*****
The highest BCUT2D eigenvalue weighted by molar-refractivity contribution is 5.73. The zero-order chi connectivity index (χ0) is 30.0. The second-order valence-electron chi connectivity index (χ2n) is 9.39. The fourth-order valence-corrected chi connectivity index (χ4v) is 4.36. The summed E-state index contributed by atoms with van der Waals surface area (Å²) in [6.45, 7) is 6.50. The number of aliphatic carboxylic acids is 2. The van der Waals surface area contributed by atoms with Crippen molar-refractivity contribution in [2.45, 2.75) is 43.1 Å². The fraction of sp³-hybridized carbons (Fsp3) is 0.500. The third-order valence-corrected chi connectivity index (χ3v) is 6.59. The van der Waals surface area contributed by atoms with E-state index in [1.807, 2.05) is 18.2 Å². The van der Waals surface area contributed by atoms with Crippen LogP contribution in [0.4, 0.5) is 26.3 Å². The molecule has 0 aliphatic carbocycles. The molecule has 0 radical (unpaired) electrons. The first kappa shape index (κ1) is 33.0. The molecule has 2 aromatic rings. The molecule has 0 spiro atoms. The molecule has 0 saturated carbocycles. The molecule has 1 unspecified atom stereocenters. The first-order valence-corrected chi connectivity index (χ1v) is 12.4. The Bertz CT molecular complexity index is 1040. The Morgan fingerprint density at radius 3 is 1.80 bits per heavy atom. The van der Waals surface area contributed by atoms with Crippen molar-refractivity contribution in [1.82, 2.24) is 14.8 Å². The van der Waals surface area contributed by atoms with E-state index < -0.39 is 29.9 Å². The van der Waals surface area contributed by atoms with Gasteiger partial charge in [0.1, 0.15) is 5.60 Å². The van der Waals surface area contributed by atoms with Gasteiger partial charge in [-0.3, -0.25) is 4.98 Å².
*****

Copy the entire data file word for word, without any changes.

The highest BCUT2D eigenvalue weighted by molar-refractivity contribution is 5.73. The zero-order chi connectivity index (χ0) is 30.0. The second-order valence-electron chi connectivity index (χ2n) is 9.39. The fourth-order valence-corrected chi connectivity index (χ4v) is 4.36. The summed E-state index contributed by atoms with van der Waals surface area (Å²) in [6.45, 7) is 6.50. The number of aliphatic carboxylic acids is 2. The van der Waals surface area contributed by atoms with Crippen molar-refractivity contribution in [2.45, 2.75) is 43.1 Å². The fraction of sp³-hybridized carbons (Fsp3) is 0.500. The third-order valence-corrected chi connectivity index (χ3v) is 6.59. The van der Waals surface area contributed by atoms with E-state index in [1.807, 2.05) is 18.2 Å². The van der Waals surface area contributed by atoms with Crippen LogP contribution in [0.4, 0.5) is 26.3 Å². The molecule has 0 aliphatic carbocycles. The molecule has 0 radical (unpaired) electrons. The first kappa shape index (κ1) is 33.0. The molecule has 2 aromatic rings. The molecule has 0 spiro atoms. The molecule has 0 saturated carbocycles. The molecule has 1 unspecified atom stereocenters. The first-order valence-corrected chi connectivity index (χ1v) is 12.4. The Bertz CT molecular complexity index is 1040. The Morgan fingerprint density at radius 3 is 1.80 bits per heavy atom. The van der Waals surface area contributed by atoms with Crippen molar-refractivity contribution in [1.82, 2.24) is 14.8 Å². The van der Waals surface area contributed by atoms with E-state index < -0.39 is 29.9 Å². The van der Waals surface area contributed by atoms with Gasteiger partial charge in [0.1, 0.15) is 5.60 Å². The van der Waals surface area contributed by atoms with Gasteiger partial charge in [-0.3, -0.25) is 4.98 Å².